My annual battle with the frozen Thanksgiving turkey is over. The giblets are in the pan ready for me to add water to make giblet gravy for Gerry. The turkey is in the little fridge in the garage until I place the pan in the oven in the morning as near to 5 a.m. as I can.
I have never cooked a fresh turkey. I considered it one year--but they were out there five or six days before Thanksgiving, and that struck me as a long time to keep a fresh bird. Maybe not. Obviously, I have no experience except with the frozen kind. That is very convenient to choose early and know it is awaiting your use.
The problem comes when you have to get the bird thawed. For a big turkey that our gang usually requires, I need three or four days in the fridge to thaw it. Still it usually has ice in the middle daring me to get that a sack of liver and gizzard out of the neck hole. The greatest challenge, however, is that ever-present clamp holding the legs together. GRRRR. How many women broke a fingernail on that onery piece of metal or plastic today? I thought I would never get out that neck frozen tightly in the stomach hole.
After wasting ten minutes or so pulling on the thing, I finally broke the rules and ran warm water in that hole to release the neck. I’d pay a couple dollars extra to have those giblets and neck in a separate sack OUTSIDE the turkey, but I don’t figure that I will ever be given that option. I did at last succeed and carried the awkwardly heavy fellow to the fridge ready for roasting.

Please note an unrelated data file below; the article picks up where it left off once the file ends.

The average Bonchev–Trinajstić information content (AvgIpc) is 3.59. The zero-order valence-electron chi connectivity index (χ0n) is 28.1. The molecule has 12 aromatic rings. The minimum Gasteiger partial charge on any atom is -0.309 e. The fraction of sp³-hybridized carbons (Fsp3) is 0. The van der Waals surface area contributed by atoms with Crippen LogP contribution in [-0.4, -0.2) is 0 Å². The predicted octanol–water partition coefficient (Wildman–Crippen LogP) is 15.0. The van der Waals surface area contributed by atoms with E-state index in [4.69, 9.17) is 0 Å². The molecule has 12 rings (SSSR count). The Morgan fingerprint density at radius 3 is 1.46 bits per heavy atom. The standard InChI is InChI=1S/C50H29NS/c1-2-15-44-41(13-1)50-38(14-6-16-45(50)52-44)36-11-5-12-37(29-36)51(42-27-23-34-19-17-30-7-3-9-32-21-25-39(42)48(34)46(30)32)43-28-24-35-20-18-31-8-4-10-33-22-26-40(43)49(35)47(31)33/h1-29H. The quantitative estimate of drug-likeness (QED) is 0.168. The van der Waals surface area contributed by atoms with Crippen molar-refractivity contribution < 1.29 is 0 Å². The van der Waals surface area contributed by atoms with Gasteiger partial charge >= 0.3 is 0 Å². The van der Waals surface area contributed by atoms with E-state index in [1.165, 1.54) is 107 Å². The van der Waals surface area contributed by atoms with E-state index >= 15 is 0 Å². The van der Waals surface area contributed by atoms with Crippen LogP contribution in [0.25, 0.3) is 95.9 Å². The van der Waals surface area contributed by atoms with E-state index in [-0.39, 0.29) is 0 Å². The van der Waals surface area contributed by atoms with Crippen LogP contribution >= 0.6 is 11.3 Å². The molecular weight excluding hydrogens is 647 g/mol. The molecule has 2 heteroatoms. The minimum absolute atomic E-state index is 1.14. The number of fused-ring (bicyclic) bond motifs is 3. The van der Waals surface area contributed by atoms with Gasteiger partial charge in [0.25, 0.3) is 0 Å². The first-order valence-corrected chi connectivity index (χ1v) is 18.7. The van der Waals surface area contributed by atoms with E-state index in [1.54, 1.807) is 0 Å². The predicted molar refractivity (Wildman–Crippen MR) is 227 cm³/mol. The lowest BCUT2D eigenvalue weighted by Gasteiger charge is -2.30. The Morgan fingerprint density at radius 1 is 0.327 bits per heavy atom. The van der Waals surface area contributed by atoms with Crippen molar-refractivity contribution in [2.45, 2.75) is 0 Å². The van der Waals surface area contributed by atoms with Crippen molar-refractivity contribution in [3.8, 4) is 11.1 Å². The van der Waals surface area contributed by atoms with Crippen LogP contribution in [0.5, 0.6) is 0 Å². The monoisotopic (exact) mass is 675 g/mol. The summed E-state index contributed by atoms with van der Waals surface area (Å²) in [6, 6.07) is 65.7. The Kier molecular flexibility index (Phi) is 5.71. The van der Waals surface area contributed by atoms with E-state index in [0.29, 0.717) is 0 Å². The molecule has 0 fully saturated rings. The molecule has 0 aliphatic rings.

Now if I can get to bed early, I should be able to turn on the oven even if I am half-awake, stagger with turkey to push into the bottom shelf, set the temp at 325, and if I am real lucky, I might sneak back to bed.
Catching up - It has been a crazy couple of weeks of deliveries, unpacking product, bar coding, pricing, breaking down boxes, watering plants, writing orders, filling ...
7 months ago